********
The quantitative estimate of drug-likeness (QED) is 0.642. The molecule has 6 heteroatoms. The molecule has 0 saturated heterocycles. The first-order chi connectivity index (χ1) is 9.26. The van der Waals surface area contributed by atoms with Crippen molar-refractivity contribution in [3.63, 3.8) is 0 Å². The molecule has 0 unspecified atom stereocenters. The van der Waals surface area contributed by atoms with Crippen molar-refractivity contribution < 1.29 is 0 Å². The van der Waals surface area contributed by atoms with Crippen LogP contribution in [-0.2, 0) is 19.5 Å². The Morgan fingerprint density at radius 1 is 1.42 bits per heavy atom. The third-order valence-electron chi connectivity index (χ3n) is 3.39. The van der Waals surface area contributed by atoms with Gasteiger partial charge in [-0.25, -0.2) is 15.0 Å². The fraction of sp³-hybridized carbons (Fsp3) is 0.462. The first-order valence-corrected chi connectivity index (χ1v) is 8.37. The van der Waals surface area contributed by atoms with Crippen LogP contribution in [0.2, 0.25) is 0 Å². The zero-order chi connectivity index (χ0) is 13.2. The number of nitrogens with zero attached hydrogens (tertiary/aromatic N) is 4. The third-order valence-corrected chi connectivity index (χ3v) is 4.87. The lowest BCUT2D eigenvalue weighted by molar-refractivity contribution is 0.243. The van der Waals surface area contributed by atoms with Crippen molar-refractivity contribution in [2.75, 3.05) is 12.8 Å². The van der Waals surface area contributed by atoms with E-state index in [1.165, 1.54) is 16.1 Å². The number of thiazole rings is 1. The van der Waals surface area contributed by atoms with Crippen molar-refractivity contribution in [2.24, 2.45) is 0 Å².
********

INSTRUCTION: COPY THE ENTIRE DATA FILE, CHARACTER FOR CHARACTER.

The quantitative estimate of drug-likeness (QED) is 0.642. The molecule has 6 heteroatoms. The molecule has 0 saturated heterocycles. The first-order chi connectivity index (χ1) is 9.26. The van der Waals surface area contributed by atoms with Crippen molar-refractivity contribution in [3.63, 3.8) is 0 Å². The molecule has 0 unspecified atom stereocenters. The van der Waals surface area contributed by atoms with Crippen molar-refractivity contribution < 1.29 is 0 Å². The van der Waals surface area contributed by atoms with Crippen LogP contribution in [-0.2, 0) is 19.5 Å². The Morgan fingerprint density at radius 1 is 1.42 bits per heavy atom. The third-order valence-electron chi connectivity index (χ3n) is 3.39. The van der Waals surface area contributed by atoms with Gasteiger partial charge in [-0.25, -0.2) is 15.0 Å². The fraction of sp³-hybridized carbons (Fsp3) is 0.462. The first-order valence-corrected chi connectivity index (χ1v) is 8.37. The van der Waals surface area contributed by atoms with Crippen LogP contribution in [0.2, 0.25) is 0 Å². The zero-order chi connectivity index (χ0) is 13.2. The number of nitrogens with zero attached hydrogens (tertiary/aromatic N) is 4. The third-order valence-corrected chi connectivity index (χ3v) is 4.87. The lowest BCUT2D eigenvalue weighted by molar-refractivity contribution is 0.243. The van der Waals surface area contributed by atoms with Crippen molar-refractivity contribution in [2.75, 3.05) is 12.8 Å². The van der Waals surface area contributed by atoms with E-state index in [1.165, 1.54) is 16.1 Å². The number of thiazole rings is 1. The van der Waals surface area contributed by atoms with Crippen molar-refractivity contribution in [2.24, 2.45) is 0 Å².